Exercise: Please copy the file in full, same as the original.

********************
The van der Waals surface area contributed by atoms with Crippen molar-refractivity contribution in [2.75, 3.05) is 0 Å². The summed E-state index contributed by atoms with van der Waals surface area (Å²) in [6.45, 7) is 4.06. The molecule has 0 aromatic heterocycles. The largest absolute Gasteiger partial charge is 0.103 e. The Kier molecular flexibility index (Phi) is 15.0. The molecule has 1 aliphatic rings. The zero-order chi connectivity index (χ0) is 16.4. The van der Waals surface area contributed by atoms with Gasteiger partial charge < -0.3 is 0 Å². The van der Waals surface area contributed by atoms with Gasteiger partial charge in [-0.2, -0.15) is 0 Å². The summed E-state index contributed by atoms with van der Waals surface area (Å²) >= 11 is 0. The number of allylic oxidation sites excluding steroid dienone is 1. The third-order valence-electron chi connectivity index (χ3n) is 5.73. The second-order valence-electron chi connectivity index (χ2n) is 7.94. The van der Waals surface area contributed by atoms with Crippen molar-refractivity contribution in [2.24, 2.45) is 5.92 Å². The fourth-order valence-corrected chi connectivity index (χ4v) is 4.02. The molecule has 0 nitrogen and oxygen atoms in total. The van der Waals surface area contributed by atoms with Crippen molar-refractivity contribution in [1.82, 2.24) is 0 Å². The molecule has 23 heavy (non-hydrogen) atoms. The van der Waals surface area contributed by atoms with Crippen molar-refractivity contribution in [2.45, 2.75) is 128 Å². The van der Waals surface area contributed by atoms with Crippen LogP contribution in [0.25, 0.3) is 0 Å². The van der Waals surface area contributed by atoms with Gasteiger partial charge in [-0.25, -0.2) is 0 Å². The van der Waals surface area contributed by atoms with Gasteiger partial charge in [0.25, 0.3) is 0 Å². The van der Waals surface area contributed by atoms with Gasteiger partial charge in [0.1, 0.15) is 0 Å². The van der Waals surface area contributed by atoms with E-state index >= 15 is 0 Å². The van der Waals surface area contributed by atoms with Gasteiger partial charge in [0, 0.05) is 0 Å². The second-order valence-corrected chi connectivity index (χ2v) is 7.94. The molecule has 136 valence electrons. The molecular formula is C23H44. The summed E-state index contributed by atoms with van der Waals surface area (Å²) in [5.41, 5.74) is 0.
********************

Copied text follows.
The van der Waals surface area contributed by atoms with Crippen molar-refractivity contribution in [2.75, 3.05) is 0 Å². The summed E-state index contributed by atoms with van der Waals surface area (Å²) in [6.45, 7) is 4.06. The molecule has 0 aromatic heterocycles. The largest absolute Gasteiger partial charge is 0.103 e. The Kier molecular flexibility index (Phi) is 15.0. The molecule has 1 aliphatic rings. The zero-order chi connectivity index (χ0) is 16.4. The van der Waals surface area contributed by atoms with Gasteiger partial charge < -0.3 is 0 Å². The van der Waals surface area contributed by atoms with Gasteiger partial charge in [-0.2, -0.15) is 0 Å². The summed E-state index contributed by atoms with van der Waals surface area (Å²) >= 11 is 0. The number of allylic oxidation sites excluding steroid dienone is 1. The third-order valence-electron chi connectivity index (χ3n) is 5.73. The second-order valence-electron chi connectivity index (χ2n) is 7.94. The van der Waals surface area contributed by atoms with Crippen molar-refractivity contribution in [2.24, 2.45) is 5.92 Å². The fourth-order valence-corrected chi connectivity index (χ4v) is 4.02. The molecule has 0 nitrogen and oxygen atoms in total. The van der Waals surface area contributed by atoms with Crippen molar-refractivity contribution in [1.82, 2.24) is 0 Å². The molecule has 23 heavy (non-hydrogen) atoms. The van der Waals surface area contributed by atoms with Crippen molar-refractivity contribution in [2.45, 2.75) is 128 Å². The van der Waals surface area contributed by atoms with Crippen LogP contribution in [0.25, 0.3) is 0 Å². The van der Waals surface area contributed by atoms with Gasteiger partial charge in [-0.25, -0.2) is 0 Å². The van der Waals surface area contributed by atoms with Gasteiger partial charge in [0.25, 0.3) is 0 Å². The van der Waals surface area contributed by atoms with Gasteiger partial charge in [0.1, 0.15) is 0 Å². The van der Waals surface area contributed by atoms with E-state index >= 15 is 0 Å². The van der Waals surface area contributed by atoms with Gasteiger partial charge in [0, 0.05) is 0 Å². The second-order valence-corrected chi connectivity index (χ2v) is 7.94. The molecule has 136 valence electrons. The molecular formula is C23H44. The summed E-state index contributed by atoms with van der Waals surface area (Å²) in [5.41, 5.74) is 0.